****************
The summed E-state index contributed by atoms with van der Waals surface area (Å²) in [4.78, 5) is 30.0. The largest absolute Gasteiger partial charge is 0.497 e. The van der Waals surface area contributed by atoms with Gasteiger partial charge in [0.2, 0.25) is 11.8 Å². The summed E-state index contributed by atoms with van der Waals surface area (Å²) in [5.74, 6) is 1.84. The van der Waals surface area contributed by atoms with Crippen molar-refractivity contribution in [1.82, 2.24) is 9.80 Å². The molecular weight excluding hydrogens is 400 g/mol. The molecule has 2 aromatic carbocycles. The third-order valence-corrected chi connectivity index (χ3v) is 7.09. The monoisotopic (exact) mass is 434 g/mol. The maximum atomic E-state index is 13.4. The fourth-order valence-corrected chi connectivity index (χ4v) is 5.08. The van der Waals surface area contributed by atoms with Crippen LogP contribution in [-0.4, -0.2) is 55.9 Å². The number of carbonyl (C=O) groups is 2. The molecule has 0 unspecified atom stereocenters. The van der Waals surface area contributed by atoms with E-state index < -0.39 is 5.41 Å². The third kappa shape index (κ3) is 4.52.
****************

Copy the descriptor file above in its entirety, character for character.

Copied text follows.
The summed E-state index contributed by atoms with van der Waals surface area (Å²) in [4.78, 5) is 30.0. The largest absolute Gasteiger partial charge is 0.497 e. The van der Waals surface area contributed by atoms with Gasteiger partial charge in [0.2, 0.25) is 11.8 Å². The summed E-state index contributed by atoms with van der Waals surface area (Å²) in [5.74, 6) is 1.84. The van der Waals surface area contributed by atoms with Crippen molar-refractivity contribution in [1.82, 2.24) is 9.80 Å². The molecular weight excluding hydrogens is 400 g/mol. The molecule has 2 aromatic carbocycles. The third-order valence-corrected chi connectivity index (χ3v) is 7.09. The monoisotopic (exact) mass is 434 g/mol. The maximum atomic E-state index is 13.4. The fourth-order valence-corrected chi connectivity index (χ4v) is 5.08. The van der Waals surface area contributed by atoms with Crippen LogP contribution in [-0.4, -0.2) is 55.9 Å². The number of carbonyl (C=O) groups is 2. The molecule has 0 unspecified atom stereocenters. The van der Waals surface area contributed by atoms with E-state index < -0.39 is 5.41 Å². The third kappa shape index (κ3) is 4.52.